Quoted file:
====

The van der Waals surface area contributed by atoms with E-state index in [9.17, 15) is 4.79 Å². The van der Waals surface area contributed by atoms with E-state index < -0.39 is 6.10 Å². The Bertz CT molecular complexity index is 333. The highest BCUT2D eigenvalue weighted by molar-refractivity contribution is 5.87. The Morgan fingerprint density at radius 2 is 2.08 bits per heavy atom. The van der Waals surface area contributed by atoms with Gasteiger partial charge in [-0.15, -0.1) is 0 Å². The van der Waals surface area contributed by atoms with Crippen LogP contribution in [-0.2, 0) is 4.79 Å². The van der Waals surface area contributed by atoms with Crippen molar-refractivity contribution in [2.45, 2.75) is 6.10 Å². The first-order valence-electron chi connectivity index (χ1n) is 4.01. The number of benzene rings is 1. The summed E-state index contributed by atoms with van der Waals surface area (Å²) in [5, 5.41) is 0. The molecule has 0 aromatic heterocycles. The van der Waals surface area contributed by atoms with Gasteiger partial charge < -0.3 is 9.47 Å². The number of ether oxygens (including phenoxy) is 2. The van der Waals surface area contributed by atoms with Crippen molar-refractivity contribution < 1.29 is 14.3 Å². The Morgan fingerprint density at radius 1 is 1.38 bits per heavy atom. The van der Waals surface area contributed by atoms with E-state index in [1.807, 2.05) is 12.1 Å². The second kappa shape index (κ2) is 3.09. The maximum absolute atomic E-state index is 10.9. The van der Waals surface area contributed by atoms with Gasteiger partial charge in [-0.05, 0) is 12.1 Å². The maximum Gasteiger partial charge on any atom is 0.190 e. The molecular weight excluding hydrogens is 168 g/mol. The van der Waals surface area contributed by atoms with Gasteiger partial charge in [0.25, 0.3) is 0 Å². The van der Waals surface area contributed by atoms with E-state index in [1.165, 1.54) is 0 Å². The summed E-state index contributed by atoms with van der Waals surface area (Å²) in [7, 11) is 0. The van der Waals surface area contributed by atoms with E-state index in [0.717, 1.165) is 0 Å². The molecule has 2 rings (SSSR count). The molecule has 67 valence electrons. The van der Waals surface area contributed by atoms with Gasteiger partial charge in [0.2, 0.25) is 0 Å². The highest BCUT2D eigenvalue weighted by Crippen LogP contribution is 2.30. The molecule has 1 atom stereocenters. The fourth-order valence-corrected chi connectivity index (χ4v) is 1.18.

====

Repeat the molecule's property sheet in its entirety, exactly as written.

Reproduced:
The van der Waals surface area contributed by atoms with E-state index in [9.17, 15) is 4.79 Å². The van der Waals surface area contributed by atoms with E-state index < -0.39 is 6.10 Å². The Bertz CT molecular complexity index is 333. The highest BCUT2D eigenvalue weighted by molar-refractivity contribution is 5.87. The Morgan fingerprint density at radius 2 is 2.08 bits per heavy atom. The van der Waals surface area contributed by atoms with Gasteiger partial charge in [-0.15, -0.1) is 0 Å². The van der Waals surface area contributed by atoms with Crippen LogP contribution in [-0.2, 0) is 4.79 Å². The van der Waals surface area contributed by atoms with Crippen molar-refractivity contribution in [2.45, 2.75) is 6.10 Å². The first-order valence-electron chi connectivity index (χ1n) is 4.01. The number of benzene rings is 1. The summed E-state index contributed by atoms with van der Waals surface area (Å²) in [5, 5.41) is 0. The molecule has 0 aromatic heterocycles. The van der Waals surface area contributed by atoms with Gasteiger partial charge < -0.3 is 9.47 Å². The number of ether oxygens (including phenoxy) is 2. The van der Waals surface area contributed by atoms with Crippen molar-refractivity contribution < 1.29 is 14.3 Å². The Morgan fingerprint density at radius 1 is 1.38 bits per heavy atom. The van der Waals surface area contributed by atoms with E-state index in [1.807, 2.05) is 12.1 Å². The second kappa shape index (κ2) is 3.09. The maximum absolute atomic E-state index is 10.9. The van der Waals surface area contributed by atoms with Gasteiger partial charge in [-0.05, 0) is 12.1 Å². The maximum Gasteiger partial charge on any atom is 0.190 e. The molecular weight excluding hydrogens is 168 g/mol. The van der Waals surface area contributed by atoms with Gasteiger partial charge in [0.25, 0.3) is 0 Å². The van der Waals surface area contributed by atoms with E-state index in [1.165, 1.54) is 0 Å². The summed E-state index contributed by atoms with van der Waals surface area (Å²) in [7, 11) is 0. The van der Waals surface area contributed by atoms with E-state index in [0.717, 1.165) is 0 Å². The molecule has 2 rings (SSSR count). The molecule has 67 valence electrons. The van der Waals surface area contributed by atoms with Gasteiger partial charge in [0.2, 0.25) is 0 Å². The highest BCUT2D eigenvalue weighted by Crippen LogP contribution is 2.30. The molecule has 1 atom stereocenters. The fourth-order valence-corrected chi connectivity index (χ4v) is 1.18.